Re: Talking apes

Glenn Morton (
Wed, 08 May 1996 06:29:37

Braxton Alfred wrote:

>There are a couple of things that have come up in other places that I
>wish to comment on: (1) Is Dick Fischer a talking ape?, (2) Are
>Koko, Washoe, et al talking apes?
>The short answer is no and no.
>Taxonomy is at best, ie when living forms are being observed and
>classified, a black art. Ultimately all classification is arbitrary
>and depends heavily on the biases of the classifier.

Not entirely. One of the distinguishing characteristics between man and
ape is the shape of the jaw. In the apes, (gorilla, chimp, baboon etc)
the sides of the jaw are parallel and the front of the jaw is rounded.
This gives the jaw a u-shaped appearance.

In man, the jaw is parabolic or v-shaped. The sides of the jaw are NOT
parallel. The angle is quite different an anyone with about 5 minutes of
training can tell the two apart. Australopithecus had a jaw like yours,
v-shaped. This is an objective measure of shape not opinion. (See
Johanson and Shreeve, Lucy's Child, p. 110)

Because of this, if Australopithecus is classified as an ape, then so must
H. sapiens be classified. I am not saying that Australopithecus is
identical morphologically to man. He isn't. But the differences are not
that great. Boaz writes:

" The biggest bombshell dropped on the Old Guard, however, came from
Ernst Mayr, a German-trained ornithologist and specialist in the naming
(taxonomy) of species in nature. Using the new yardstick of variability
within populations, he stated that 'after due consideration of the many
differences between Modern man, Java man, and the South African ape-man, I
did not find any morphological characters that would necessitate
separating them into several genera.' He suggested that all the fossil
human-like specimens that anthropologists had discovered after so much
laborious effort over the preceding century be simply ascribed to one
genus, our own--Homo. In other words, the entire 'Age of Description,'
from before Darwin to Cold Spring Harbor, was a waste of time. His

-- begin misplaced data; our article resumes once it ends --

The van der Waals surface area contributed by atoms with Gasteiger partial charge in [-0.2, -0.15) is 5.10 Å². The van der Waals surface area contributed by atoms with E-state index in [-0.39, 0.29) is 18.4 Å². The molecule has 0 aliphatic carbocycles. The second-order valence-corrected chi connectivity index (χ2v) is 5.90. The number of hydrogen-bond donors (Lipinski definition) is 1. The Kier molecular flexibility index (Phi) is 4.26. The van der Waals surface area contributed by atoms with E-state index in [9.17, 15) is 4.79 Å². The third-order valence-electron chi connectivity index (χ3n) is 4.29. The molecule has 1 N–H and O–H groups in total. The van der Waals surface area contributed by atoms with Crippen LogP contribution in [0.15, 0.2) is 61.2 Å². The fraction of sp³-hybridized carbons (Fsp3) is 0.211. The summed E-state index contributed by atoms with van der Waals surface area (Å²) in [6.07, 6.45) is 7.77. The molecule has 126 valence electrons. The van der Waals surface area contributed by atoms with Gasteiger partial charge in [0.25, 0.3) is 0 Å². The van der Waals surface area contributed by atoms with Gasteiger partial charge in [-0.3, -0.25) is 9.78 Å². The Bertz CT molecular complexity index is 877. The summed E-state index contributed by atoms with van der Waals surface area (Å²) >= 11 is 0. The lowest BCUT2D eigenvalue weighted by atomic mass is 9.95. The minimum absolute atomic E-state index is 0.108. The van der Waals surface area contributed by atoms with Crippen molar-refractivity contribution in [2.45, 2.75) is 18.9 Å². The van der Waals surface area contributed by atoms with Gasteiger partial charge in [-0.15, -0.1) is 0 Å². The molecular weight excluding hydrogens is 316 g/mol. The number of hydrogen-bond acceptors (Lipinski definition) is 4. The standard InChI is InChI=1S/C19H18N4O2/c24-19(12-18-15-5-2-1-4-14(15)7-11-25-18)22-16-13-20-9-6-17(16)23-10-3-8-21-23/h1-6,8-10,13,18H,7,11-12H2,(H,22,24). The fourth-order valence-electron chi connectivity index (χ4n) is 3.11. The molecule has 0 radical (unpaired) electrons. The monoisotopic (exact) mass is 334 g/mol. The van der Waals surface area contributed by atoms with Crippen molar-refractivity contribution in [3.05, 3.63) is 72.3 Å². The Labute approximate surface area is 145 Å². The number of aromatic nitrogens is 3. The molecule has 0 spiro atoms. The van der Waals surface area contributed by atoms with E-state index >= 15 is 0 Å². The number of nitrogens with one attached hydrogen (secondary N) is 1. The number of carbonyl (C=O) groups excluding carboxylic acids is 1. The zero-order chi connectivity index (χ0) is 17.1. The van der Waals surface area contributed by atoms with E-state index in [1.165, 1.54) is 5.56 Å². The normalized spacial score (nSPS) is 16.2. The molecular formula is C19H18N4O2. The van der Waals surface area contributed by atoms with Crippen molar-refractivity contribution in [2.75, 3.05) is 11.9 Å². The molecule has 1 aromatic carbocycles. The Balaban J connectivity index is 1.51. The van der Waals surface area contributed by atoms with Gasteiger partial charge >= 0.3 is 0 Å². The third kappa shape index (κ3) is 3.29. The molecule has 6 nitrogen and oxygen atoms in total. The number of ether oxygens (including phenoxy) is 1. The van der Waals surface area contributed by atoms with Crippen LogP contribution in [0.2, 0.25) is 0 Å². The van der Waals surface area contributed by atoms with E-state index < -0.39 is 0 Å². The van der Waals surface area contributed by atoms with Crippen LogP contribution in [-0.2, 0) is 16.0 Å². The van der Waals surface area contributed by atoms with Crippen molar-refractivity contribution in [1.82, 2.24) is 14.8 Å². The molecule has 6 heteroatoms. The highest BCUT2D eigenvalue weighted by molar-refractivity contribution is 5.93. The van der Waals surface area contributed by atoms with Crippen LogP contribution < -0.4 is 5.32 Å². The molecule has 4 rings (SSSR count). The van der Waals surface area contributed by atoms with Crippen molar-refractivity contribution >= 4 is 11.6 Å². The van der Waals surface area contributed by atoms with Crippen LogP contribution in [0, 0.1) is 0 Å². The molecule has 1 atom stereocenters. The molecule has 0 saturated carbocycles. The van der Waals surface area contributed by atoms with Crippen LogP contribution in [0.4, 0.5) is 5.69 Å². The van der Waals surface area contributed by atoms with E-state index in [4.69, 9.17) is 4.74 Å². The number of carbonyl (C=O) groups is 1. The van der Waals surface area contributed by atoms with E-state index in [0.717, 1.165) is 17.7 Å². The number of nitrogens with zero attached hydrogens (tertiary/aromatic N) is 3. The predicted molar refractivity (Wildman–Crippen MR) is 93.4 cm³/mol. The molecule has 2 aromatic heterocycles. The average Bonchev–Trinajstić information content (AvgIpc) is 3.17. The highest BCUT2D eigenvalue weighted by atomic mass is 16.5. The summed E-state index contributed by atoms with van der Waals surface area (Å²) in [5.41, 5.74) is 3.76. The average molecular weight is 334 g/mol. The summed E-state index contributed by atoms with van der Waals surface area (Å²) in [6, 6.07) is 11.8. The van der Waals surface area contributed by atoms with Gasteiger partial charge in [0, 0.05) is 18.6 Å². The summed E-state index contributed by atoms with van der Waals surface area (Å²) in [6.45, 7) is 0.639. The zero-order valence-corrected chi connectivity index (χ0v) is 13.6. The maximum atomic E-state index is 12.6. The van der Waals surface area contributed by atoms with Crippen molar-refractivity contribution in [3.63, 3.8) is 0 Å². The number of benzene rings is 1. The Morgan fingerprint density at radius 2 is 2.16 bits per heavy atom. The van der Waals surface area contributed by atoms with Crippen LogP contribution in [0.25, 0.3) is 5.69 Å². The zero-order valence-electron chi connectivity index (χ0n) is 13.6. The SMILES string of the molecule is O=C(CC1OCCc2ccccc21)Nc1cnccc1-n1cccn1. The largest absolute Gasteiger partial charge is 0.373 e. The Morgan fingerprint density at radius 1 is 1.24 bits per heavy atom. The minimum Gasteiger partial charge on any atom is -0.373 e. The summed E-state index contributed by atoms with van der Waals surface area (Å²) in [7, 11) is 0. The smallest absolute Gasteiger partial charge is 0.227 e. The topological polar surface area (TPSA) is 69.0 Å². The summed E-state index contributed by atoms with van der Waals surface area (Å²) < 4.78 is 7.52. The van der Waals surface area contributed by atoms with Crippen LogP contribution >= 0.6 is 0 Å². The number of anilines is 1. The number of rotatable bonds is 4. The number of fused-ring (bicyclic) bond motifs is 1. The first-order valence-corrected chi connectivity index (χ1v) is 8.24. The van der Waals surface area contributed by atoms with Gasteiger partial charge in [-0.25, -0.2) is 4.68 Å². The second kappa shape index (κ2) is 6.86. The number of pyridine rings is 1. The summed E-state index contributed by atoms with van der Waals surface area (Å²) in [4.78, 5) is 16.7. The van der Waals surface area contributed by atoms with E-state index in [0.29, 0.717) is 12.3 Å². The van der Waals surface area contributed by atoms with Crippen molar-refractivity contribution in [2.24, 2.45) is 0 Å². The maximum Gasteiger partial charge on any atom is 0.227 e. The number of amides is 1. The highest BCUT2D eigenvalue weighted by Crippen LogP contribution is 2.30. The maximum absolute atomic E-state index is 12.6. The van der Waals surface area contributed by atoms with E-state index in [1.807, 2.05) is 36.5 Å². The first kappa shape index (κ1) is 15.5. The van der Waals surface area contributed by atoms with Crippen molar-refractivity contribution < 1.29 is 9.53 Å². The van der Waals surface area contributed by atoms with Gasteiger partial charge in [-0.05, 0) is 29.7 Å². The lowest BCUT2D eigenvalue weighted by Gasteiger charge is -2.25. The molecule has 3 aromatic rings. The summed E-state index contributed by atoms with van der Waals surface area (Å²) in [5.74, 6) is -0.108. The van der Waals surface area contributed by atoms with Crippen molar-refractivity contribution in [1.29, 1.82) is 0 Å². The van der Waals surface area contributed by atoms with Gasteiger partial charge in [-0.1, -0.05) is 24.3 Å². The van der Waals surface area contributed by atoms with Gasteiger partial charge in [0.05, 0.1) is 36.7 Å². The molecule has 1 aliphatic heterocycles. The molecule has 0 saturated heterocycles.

opinion was that the differences were not as great as between genera of
other animals. This assertion meant that the wonderfully diverse lexicon
of human paleontology, a virtual liguistic playground for the classically
educated, with melliferous names such as Plesianthropus trnsvaalensis,
Meganthropus palaeojavanicus, Africanthropus njarensis, Sinanthropus
pekinensis, Pithecanthropus erectus, and so on, were to be replaced.
Everything was now to be simply Homo, with three species: Homo
transvaalensis, Homo erectus, and Homo sapiens."
"Mayr's proposal went so far that even Washburn argued that at least
the South African Australopithecus be retained (instead of Homo
transvaalensis) because it showed such significantly more primitive
anatomy than members of the genus Homo. Mayr simply countered that the
population is what the species designates. How one determines a genus is
arbitrary. The definition is gauged by the relative amount of difference
that one sees between the genera of other animals and, in Mayr's opinion,
hominid fossils don't show very much difference. To anthropologists, this
statement was a bit like telling a new mother that her baby looks like
every other baby. It did not go over well."~Noel Boaz, Quarry, (New York:
The Free Press, 1993), p. 10

Why is it that when we Christians find some piece of data that we don't
really like, we readily decide that the science is really a "black art"?
I have over and over heard Christians say that the data of geology is not
conclusive or is wrong (or is being made up) when that data contradicts
some cherished theological belief. The data is data.

> However, even
>accepting that the legitimacy of a sub-order called Hominidae which
>includes the taxa Homo sapiens and Pan troglodytes only asserts a
>distant relationship.

The suborder is Hominoidea it includes apes and Australopithecus and man.
Hominidae is a family and only includes Australopithecus and Homo.


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